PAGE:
Urban trees are special. Along with grass, they are the heroes of the built environment.

They provide significant environmental, financial and social benefits and make a fundamental contribution to the well being of nearly 80 per cent of the UK population who live and work in urban areas. Poetically trees in streets and parkland may be described trees as ‘sentinels’, standing over peoples, times and landscapes like no other organism. They may be referred to as islands, even archipelagoes of life wherever they appear in the urban environment. Treekind and humankind need each other!

Database of British Trees

Why are large trees so special?

Large species trees (ie those that can attain heights of over 15 m) are the most important single elements of the green infrastructure or the "urban forest" – the trees and woodlands within and around towns and cities. They form vital elements that can match and compliment the architecture of the city in scale and create great places. You only have to walk along the tree-lined canals of Amsterdam, the boulevards of Paris, lime allées of Berlin to know that it is the large species trees that help create memorable city environments.

Large species trees are vital parts of ecosystem services with significant economic, social and environment values. By not planting more trees
future generations will miss out - and a There is no doubt that large trees are important for creating climate-proof, happy and healthy cities for the future.

So why aren't more large trees being planted instead of the small "lollipop" species seen being planted along city streets? Since the 1970s several droughts have created a situation where larger high moisture demand trees have been implicated in causing structural damage to buildings because of foundation movement where the buildings are founded on shrinkable clay soils. As well as causing building damage trees have been implicated in disrupting utility apparatus and highway infrastructure.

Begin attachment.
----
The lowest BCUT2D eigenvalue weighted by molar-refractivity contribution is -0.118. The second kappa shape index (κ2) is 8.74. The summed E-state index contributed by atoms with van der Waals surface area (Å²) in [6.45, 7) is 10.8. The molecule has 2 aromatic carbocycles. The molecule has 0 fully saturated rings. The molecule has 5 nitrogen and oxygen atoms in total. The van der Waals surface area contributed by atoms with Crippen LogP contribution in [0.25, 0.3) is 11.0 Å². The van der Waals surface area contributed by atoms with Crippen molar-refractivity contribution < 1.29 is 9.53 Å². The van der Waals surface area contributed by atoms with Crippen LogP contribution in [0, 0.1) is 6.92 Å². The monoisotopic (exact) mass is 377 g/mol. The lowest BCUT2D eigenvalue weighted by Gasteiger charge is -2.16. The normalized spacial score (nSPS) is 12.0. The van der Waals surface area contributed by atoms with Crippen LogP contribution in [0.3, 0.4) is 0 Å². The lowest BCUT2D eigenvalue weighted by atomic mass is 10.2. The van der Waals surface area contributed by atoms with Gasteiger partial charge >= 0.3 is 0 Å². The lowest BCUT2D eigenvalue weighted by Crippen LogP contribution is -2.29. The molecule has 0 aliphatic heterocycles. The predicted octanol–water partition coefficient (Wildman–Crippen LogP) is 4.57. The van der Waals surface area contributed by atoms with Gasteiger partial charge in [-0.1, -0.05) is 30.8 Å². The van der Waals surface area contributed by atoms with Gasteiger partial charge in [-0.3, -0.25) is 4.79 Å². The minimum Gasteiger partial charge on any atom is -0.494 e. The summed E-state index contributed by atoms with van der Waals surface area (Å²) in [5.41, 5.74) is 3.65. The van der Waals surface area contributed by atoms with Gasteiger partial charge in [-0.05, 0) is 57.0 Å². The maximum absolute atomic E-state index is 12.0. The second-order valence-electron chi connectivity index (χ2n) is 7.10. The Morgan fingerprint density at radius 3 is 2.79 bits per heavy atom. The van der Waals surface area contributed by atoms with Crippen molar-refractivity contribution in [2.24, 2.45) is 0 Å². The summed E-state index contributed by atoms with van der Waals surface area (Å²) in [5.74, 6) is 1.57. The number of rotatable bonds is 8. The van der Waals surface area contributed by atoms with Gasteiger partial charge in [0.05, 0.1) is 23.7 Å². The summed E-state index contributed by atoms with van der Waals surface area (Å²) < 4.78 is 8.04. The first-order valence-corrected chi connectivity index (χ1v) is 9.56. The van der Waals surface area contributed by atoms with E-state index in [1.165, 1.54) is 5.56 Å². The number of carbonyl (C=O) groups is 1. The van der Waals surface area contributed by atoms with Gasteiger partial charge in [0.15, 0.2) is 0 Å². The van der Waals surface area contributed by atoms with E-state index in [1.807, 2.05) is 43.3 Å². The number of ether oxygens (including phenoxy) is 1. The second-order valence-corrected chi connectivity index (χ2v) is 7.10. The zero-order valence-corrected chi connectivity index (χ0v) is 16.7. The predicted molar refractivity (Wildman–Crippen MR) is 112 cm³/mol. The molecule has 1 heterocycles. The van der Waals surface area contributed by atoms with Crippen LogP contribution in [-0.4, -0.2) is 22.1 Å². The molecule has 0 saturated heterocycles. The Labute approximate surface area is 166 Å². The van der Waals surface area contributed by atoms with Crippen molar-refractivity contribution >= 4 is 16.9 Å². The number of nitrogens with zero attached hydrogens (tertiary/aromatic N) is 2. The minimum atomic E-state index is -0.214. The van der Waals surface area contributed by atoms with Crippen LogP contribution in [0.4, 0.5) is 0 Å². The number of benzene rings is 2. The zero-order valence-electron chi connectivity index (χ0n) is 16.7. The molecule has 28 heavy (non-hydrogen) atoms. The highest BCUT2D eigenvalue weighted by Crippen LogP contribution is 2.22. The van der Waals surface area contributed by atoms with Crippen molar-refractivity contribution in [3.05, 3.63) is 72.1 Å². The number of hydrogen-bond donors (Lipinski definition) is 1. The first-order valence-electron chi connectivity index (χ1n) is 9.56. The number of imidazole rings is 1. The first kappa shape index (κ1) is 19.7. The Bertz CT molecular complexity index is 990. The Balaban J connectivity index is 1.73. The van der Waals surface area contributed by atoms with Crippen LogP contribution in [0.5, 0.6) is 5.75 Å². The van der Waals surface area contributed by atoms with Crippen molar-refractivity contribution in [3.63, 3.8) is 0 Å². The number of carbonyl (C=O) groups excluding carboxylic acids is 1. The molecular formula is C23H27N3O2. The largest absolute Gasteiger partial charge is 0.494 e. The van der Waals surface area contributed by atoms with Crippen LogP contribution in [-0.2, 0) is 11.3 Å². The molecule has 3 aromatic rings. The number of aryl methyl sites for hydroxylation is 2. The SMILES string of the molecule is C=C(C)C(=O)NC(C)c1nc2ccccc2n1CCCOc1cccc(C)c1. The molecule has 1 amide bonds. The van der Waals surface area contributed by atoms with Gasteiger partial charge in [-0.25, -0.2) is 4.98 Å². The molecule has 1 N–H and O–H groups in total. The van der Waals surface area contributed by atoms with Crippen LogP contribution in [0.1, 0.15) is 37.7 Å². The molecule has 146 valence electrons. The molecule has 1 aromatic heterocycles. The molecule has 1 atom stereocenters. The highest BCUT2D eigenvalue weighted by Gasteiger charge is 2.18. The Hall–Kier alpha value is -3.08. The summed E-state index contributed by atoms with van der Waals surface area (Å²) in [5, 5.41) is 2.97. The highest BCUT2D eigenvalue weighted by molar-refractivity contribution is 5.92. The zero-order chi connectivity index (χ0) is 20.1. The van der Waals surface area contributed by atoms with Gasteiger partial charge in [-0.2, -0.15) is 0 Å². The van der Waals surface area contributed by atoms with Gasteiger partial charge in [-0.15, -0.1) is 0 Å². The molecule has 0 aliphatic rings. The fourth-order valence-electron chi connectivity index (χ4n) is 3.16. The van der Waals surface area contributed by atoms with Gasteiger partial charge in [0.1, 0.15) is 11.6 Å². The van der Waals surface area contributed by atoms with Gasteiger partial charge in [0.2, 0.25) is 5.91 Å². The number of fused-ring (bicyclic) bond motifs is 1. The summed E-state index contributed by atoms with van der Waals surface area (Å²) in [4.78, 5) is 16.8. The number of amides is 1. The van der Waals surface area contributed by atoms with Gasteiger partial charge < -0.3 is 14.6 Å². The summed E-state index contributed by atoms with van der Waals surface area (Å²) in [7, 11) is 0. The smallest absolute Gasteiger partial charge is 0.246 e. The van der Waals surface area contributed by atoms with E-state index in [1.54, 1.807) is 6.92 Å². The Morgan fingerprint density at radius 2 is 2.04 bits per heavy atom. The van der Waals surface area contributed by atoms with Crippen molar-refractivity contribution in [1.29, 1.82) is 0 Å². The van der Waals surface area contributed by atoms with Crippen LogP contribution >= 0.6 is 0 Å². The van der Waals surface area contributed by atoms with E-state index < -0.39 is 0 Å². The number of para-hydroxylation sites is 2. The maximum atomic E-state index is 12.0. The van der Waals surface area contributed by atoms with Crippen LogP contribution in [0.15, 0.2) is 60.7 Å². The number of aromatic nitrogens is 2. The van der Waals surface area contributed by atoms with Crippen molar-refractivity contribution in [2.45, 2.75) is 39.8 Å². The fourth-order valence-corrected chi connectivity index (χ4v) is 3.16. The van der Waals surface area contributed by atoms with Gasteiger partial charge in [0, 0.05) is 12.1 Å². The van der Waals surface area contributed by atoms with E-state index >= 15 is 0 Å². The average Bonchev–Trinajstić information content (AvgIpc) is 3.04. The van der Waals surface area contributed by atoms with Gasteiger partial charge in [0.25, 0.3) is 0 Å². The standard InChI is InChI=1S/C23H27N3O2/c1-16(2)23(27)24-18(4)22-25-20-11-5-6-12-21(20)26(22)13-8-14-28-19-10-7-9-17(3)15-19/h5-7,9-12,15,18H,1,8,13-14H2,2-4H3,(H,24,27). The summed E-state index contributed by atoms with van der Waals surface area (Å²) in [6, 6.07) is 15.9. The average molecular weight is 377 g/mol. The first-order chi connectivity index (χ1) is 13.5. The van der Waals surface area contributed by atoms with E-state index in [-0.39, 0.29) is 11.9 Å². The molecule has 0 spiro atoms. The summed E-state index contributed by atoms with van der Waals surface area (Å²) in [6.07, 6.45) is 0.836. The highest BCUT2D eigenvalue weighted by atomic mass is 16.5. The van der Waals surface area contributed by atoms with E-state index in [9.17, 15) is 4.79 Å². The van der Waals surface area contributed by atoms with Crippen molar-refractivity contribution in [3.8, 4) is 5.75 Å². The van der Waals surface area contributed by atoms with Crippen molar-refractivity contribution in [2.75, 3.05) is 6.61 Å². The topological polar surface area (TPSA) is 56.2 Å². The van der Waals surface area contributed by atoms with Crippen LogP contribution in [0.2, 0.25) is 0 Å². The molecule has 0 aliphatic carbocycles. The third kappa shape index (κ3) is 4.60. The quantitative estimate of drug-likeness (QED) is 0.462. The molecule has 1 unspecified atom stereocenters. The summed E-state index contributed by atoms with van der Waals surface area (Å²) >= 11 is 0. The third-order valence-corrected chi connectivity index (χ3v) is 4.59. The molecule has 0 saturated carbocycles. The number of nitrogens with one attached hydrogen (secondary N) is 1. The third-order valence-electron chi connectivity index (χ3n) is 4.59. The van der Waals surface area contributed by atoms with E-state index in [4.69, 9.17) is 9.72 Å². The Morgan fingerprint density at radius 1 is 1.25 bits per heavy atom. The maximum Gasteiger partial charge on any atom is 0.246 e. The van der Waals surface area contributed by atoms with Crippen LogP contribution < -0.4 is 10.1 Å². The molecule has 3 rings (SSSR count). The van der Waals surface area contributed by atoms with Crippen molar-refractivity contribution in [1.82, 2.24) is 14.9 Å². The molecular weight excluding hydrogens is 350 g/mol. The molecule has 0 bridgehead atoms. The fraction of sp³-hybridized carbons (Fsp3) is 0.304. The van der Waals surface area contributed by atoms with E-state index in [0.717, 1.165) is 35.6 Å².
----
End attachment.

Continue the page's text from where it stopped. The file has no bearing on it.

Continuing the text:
This perception has been exacerbated by a lack of consistency in the way that trees are managed and maintained in public and private areas. This has resulted in concerns that large trees inevitably cause tree related property damage insurance claims. Many of the finest large urban trees are a living legacy from the Victorian era and a substantial number are now nearing the end of their lives. The more recent proliferation of smaller ornamental varieties has been a response to competition for space in cities, and a misunderstanding of the problems with trees regarding issues such as structural damage and subsidence.

Keeping track of green assets of the urban environment is a worthwhile civic excercise which will involve citizens in mapping and caring for trees in public spaces.

Green maps
So-called ‘green maps’ provide means of describing (and no more than describing) the location of green areas and ‘green facilities’ in towns and cities ( Using a series of icons, a range of features are simply located on the map - from bird-watching areas to recycling plants, from wildlife corridors to litter bins.

Mental maps
Mental maps are cartographic representations of the ‘known space’ of individuals, groups or communities. They are subjective visualisations which emphasise (and are generally more accurate in the representation of) the familiar and the valued. That such maps can clearly indicate the importance placed upon green (and blue) open space was demonstrated by Soini (2001) in her review of the potential use of mental maps in Finnish landscape planning.

Google do-it-yourself maps
An example of a Google mapping database described by its makers as a virtual heritage centre of notable trees. The trees selected are individuals and in parks and streets which are notable because they carry messages in history, biology, art and poetry to produce a specific sense of place.


Biodiversity within urban trees